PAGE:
10 July 2015

Pope Francis Continues Tradition of Papal Confusion

This week the pope apologized for the Catholic Church's role in the exploitation of the people of the Americas. That was nice. 500 years late but still nice.

Then he spoke out against a new colonialism. What is that? It's capitalism, which he believes is fostering inequality and exploiting the poor. His criticism of markets is something that some future pope will be left to apologize for. Hopefully it won't take centuries.

Popes seemingly make a habit of being wrong.

Markets are hardly perfect but they make life better for most people most of the time. This last decade has been a rough one. It included the worst global recession in nearly a century. But even then, markets made life better.

Between 2001 and 2011, the percentage of the world's population living in poverty - defined as living on $2 a day or less - dropped by half. Markets are not increasing the rate of poverty. They're lowering that rate. And it is this force that the pope speaks out against?

The pope is the world's last absolute monarch. The centuries when this power actually extended over most of Europe (and not just the Vatican, an area of land smaller than the average Ted Turner ranch) was called the Dark Ages. It was a time of misery, ignorance, intermittent starvation, abject poverty and a life expectancy of less than 30 years. Compared to today, it was a living hell. This is the kind of world you get without markets and the pope has the audacity to criticize the economic force that supplanted that system.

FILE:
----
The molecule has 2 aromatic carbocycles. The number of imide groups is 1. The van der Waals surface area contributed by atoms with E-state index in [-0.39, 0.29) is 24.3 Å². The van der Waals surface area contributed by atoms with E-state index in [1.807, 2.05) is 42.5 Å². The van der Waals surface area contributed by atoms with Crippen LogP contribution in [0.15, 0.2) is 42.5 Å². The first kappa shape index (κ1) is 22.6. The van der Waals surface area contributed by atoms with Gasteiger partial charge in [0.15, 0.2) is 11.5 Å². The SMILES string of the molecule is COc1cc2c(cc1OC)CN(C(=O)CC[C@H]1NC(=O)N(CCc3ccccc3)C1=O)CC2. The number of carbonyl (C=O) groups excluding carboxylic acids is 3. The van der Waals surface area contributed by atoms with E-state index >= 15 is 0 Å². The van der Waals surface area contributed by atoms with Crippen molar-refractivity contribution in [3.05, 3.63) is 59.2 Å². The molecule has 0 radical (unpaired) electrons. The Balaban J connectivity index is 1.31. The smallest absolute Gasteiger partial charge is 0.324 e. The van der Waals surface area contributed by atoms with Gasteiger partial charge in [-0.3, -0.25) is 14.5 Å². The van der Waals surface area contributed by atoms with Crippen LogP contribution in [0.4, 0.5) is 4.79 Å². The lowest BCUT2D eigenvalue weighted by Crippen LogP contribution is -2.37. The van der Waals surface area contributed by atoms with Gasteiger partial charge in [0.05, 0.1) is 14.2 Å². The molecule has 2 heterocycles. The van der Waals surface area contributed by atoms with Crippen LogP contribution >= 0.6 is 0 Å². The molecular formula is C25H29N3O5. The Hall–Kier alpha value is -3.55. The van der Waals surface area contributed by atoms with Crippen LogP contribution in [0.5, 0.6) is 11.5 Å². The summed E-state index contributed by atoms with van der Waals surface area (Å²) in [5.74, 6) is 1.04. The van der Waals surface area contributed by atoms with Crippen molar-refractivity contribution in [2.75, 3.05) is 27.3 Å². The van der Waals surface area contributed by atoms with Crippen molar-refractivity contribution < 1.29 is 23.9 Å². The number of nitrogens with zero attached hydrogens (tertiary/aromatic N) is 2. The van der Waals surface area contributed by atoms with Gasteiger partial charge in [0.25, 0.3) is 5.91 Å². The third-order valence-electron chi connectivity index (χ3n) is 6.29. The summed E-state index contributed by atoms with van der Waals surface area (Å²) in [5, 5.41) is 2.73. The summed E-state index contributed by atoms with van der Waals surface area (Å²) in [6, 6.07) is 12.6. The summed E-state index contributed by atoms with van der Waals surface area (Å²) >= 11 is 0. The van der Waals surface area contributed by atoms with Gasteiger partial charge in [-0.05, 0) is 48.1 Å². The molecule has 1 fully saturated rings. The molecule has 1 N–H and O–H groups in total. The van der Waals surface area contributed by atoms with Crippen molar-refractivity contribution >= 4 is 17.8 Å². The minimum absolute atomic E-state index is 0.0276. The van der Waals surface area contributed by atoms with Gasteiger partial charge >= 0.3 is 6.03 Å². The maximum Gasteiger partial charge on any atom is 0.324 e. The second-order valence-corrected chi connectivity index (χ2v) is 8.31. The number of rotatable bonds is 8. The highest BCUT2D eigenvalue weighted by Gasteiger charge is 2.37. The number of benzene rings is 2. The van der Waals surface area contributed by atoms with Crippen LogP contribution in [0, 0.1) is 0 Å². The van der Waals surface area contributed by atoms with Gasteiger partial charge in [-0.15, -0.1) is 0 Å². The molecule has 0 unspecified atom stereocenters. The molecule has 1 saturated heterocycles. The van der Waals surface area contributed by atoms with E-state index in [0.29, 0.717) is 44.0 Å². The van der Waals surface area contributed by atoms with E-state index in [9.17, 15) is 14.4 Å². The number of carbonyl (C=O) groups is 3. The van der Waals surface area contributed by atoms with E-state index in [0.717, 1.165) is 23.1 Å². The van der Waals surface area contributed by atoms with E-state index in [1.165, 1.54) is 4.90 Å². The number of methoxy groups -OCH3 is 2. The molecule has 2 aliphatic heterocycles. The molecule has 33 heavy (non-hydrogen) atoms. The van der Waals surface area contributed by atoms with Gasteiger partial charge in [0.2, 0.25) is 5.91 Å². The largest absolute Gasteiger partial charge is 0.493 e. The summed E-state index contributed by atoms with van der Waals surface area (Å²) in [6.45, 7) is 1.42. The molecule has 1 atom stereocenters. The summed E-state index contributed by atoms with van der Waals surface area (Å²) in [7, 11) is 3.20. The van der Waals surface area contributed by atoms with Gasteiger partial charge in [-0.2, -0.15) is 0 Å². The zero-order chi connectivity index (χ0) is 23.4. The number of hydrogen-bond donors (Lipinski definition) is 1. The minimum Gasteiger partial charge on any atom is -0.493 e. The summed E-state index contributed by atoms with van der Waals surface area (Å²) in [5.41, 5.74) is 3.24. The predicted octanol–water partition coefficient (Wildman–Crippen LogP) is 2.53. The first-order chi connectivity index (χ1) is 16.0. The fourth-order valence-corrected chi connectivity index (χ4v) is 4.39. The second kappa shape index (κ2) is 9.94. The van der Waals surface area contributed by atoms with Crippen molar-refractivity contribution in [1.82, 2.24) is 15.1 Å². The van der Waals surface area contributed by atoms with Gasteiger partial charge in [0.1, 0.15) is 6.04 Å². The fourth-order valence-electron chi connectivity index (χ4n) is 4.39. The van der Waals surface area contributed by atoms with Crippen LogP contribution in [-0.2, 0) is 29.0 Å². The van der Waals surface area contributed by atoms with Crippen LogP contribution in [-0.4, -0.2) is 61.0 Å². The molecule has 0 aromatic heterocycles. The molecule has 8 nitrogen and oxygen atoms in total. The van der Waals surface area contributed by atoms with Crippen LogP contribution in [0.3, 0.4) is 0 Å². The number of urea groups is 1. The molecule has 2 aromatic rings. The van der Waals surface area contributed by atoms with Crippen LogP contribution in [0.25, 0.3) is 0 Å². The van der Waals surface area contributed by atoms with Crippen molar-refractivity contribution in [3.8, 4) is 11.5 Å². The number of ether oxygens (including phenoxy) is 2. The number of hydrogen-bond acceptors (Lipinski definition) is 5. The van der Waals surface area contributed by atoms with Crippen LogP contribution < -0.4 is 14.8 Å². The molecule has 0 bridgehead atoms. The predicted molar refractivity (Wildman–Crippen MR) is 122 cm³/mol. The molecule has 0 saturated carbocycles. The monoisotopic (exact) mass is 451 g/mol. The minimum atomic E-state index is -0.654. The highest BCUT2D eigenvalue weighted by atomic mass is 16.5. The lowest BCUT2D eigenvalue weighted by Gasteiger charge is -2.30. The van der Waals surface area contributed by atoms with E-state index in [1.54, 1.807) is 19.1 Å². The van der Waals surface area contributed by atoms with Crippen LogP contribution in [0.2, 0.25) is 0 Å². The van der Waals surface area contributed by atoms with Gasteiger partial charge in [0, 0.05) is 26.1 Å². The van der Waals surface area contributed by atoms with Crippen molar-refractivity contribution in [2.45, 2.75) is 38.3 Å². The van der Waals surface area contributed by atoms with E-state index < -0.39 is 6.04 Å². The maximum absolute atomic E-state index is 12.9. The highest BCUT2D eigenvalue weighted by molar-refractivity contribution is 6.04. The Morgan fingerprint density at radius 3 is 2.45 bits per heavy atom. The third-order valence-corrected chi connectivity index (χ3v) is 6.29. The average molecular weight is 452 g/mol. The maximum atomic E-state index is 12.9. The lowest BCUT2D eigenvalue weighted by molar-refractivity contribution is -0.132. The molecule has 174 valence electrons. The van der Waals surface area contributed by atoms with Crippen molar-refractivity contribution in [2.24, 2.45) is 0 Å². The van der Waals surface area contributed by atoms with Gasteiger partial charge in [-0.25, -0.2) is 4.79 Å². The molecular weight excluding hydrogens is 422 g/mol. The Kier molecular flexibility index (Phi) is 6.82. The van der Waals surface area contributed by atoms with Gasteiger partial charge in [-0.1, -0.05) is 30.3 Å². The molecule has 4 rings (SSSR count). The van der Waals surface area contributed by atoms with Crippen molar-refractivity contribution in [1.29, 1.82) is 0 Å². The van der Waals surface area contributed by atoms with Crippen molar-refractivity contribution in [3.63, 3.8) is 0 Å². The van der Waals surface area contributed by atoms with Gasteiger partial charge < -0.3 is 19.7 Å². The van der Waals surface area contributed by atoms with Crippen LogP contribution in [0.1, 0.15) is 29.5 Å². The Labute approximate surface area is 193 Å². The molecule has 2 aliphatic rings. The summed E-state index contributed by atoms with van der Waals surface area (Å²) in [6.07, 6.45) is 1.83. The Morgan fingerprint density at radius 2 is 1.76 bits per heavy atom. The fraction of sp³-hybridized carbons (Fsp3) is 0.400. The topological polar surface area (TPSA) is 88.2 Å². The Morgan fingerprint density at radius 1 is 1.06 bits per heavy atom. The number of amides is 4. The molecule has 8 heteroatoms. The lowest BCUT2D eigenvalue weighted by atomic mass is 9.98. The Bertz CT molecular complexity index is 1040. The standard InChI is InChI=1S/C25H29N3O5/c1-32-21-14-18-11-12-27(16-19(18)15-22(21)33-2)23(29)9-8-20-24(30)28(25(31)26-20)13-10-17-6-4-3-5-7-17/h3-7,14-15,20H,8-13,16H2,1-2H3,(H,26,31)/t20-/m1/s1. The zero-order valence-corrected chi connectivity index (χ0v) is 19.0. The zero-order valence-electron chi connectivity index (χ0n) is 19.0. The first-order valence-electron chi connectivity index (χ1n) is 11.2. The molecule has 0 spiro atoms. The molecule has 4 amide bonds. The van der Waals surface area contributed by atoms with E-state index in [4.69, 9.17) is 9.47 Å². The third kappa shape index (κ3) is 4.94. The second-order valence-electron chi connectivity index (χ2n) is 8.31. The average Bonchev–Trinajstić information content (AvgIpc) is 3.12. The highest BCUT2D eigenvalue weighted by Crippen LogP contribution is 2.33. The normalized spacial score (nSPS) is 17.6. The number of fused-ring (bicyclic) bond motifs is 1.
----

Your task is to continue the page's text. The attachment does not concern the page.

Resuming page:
We do need someone to speak out for the poor. Markets don't make life better for everyone. Religion, charities, aid programs, and government programs can help the poor who markets ignore. Someone like the pope would seem like a natural spokesperson to speak out on their behalf. But to insist that the fruits of powerful markets be more widely shared is very different from criticizing powerful markets. It is one thing to ask for more porridge and another to spit in the serving bowl.

The pope has the authority to speak out on behalf of the poor. If the pope were an authority on economics, the time when popes ruled the West would be known as a time of Enlightenment and prosperity instead of the Dark Ages.


Anonymous said...

What bugs me about the Catholic church- and this is one of the main reasons I left it- is that it's big on feel-good generalities but short on specifics. John Paul II wrung his hands and issued "Oh, dear, war is bad" kind of statements when the US invaded Iraq, but never once put his foot down and said "Catholics can't participate in this one."

Okay, so Francis says markets are "bad," equality is "good." Great, now what? Divest? Join unions? Send all the investment bankers to confession?

Or shall we all just wring our hands and pray that things change all by themselves?

Ron Davison said...

That's a really interesting point. Should all the impoverished workers go on strike? Will the church sell art to help fund their grocery bill for a few months?